A layer of the polymeric support sheet may be a thermoplastic polymer layer or may be a cross-linked polymer layer. Also, a combination of thermoplastic polymer layers and cross-linked polymer layers may be used.
Polymeric materials that may be used in the transparent polymeric support sheet include thermoplastic polymers such as polycarbonates, poly(meth)acrylates such as polymethyl methacrylate, polyolefins such as polyethylene and polypropylene, polyesters such as polyethyleneterephthalates and polyethylenenaphthalates, cellulose acetate, polyvinyl chloride and copolymers of acrylonitrile, styrene and butadiene. The transparent polymeric support may further include one or more layers of cross-linked material.
In a preferred embodiment, the transparent polymeric support sheet is cold-formable. By ‘cold-formable’ in connection with the invention is meant that raised indicia can be formed in the transparent polymeric support sheet at ambient temperature (20 to 35° C.) for example through embossing or deep drawing and that such raised indicia are maintained at elevated temperatures to which the license plate may be exposed, e.g. when the motor vehicle is parked in the sun. This typically requires that the polymeric support has a sufficient heat stability, i.e. the polymeric support sheet should typically be heat stable up to temperatures of 60° C. to 85° C. Without sufficient heat stability, the number of the license plate may fade over time or become distorted. This will be particularly the case when the indicia are cold-formed through embossing because of stress forces created in the polymeric support sheet during the embossing. Examples of transparent polymeric support sheets that are cold-formable include polymeric support sheets comprising polycarbonate. Also, a polymeric support sheet that is cold-formable may be obtained from a multi-layer construction including one or more thermoplastic polymers enumerated above and one or more layers of a cross-linkable material. Upon cold-forming the indicia in the polymeric support sheet, the cross-linkable material may be cross-linked to a polymeric cross-linked material. Thus, the one or more layers of polymeric cross-linked material will provide the desired heat stability because the cross-linked material will prevent the thermoplastic layers of the multi-layer sheet from flowing, which would cause the cold-formed indicia to disappear. Still further, a cold-formable polymeric support sheet may comprise one or more layers that comprise a cross-linkable thermoplastic polymer composition. In the non cross-linked state, the polymeric support sheet can be readily cold-formed to provide indicia therein. Subsequent to forming the indicia, the cross-linkable thermoplastic polymer composition can be cross-linked such that the layer(s) loses its thermoplastic properties and sufficient heat stability may thereby be provided.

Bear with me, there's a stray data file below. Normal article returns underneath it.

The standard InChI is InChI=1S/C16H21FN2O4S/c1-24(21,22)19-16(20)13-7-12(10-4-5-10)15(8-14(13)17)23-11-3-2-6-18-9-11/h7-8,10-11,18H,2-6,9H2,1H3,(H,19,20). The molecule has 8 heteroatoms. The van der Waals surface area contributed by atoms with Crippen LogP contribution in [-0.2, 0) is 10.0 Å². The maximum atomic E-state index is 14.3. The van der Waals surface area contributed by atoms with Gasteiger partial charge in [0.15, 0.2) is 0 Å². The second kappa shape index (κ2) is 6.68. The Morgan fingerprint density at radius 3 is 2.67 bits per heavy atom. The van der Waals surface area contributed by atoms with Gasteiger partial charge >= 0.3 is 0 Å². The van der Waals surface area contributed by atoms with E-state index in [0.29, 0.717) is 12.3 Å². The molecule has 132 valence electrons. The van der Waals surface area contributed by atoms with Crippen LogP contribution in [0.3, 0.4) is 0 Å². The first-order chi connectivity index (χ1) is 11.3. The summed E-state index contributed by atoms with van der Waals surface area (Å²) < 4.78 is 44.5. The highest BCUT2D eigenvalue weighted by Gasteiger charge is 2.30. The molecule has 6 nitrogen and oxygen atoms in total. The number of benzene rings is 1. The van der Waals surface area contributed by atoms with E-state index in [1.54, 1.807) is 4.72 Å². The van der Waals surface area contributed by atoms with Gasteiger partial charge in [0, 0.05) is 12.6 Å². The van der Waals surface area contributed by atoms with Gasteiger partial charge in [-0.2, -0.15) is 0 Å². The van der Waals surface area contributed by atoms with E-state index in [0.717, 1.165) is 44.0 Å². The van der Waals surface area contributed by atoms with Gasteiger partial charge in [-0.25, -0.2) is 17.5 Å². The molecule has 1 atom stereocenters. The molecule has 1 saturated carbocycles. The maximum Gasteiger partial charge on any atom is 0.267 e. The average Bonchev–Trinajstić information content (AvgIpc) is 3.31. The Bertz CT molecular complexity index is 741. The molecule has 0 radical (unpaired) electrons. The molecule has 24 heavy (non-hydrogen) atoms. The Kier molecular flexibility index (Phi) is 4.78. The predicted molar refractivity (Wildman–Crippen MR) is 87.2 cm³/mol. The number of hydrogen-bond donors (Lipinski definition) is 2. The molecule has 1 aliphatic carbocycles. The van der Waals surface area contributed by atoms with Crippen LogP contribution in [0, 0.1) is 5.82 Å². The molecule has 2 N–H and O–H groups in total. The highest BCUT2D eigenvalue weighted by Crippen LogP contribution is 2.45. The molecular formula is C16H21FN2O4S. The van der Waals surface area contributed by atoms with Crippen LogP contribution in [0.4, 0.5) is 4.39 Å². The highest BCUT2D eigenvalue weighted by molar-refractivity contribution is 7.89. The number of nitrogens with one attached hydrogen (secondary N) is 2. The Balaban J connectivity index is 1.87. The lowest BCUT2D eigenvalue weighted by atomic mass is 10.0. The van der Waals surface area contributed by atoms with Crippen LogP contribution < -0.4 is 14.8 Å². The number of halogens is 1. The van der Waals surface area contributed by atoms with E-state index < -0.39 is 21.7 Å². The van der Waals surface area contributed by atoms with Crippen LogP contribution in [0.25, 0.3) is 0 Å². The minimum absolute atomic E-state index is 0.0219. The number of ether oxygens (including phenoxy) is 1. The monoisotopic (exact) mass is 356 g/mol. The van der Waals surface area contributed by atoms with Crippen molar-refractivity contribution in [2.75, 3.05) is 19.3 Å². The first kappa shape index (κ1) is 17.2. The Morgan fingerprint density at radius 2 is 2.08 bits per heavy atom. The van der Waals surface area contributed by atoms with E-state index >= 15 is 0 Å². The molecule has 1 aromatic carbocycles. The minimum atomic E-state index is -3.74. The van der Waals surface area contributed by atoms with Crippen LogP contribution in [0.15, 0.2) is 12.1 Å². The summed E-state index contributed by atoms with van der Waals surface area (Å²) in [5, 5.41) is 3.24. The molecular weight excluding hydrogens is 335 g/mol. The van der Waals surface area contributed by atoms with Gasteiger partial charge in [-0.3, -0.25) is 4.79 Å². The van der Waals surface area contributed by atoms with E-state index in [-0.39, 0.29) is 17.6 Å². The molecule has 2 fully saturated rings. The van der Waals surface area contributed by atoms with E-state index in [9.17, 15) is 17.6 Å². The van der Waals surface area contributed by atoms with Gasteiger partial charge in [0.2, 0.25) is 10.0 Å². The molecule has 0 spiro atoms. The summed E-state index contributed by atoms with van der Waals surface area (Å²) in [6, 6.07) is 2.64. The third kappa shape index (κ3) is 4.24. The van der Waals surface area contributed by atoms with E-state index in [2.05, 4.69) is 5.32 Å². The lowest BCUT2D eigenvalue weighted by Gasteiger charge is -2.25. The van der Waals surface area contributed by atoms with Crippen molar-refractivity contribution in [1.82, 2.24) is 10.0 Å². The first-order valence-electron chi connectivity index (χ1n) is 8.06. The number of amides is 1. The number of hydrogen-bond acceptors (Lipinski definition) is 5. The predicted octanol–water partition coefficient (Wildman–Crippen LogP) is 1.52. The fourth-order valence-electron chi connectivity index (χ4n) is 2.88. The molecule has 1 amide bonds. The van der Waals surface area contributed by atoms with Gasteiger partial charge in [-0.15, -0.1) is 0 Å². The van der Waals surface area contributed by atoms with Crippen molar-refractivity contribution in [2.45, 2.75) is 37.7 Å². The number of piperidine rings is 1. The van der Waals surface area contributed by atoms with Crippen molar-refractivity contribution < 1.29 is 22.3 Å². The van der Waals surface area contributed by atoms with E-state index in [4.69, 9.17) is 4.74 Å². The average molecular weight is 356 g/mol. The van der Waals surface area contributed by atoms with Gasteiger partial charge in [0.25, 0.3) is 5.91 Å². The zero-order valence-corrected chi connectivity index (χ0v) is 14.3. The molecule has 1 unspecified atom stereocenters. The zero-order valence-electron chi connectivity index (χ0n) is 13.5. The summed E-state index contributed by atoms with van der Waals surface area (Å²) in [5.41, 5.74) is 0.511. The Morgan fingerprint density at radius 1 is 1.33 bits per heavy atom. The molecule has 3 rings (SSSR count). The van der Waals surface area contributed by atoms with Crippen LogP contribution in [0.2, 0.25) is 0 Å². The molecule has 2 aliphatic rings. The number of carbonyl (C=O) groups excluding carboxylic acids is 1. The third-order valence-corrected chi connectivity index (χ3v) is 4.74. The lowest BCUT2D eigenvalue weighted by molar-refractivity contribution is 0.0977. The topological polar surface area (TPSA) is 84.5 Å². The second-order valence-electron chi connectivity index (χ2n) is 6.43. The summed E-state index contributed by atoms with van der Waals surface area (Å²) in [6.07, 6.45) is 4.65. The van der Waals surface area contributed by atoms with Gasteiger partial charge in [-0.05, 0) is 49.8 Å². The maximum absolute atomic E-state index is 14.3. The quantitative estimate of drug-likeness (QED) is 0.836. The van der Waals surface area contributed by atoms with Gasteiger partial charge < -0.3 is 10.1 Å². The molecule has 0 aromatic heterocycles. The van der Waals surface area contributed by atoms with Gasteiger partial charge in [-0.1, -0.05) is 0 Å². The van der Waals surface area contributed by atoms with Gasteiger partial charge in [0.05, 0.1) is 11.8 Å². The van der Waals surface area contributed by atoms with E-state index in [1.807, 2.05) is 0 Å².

The cross-linkable material that can be used includes materials that may be heat cross-linked, cross-linked by light including visible light and UV light, cross-linked by electron beams or by gamma irradiation. The cross-linkable material may be a composition that is based on cross-linkable monomeric or low molecular weight components, cross-linkable polymer components as well as combinations thereof. Suitable cross-linkable materials that can be used include for example an electron beam curable vinyl chloride-acrylate copolymer as disclosed in U.S. Pat. No. 4,889,895, a radiation curable polyvinyl chloride as disclosed in U.S. Pat. No. 4,631,229, an epoxy based curable composition as described below for use in the adhesive layer.
The transparent polymeric support sheet and the retroreflective sheet may be bonded together with one or more adhesive layers. The term ‘bonded together’ includes not only a configuration where the support sheet and retroreflective sheet are directly bonded to each other by the adhesive layer but also includes the option where one or more intermediate layers are present. For example, the retroreflective sheet and/or the polymeric support sheet may be coated with one or more primer layers to assure firm adhesion of the adhesive layer to these respective sheets. Still further, the sheets may be bonded to each other with two or more adhesive layers that are provided on opposite major sides of a transparent carrier layer.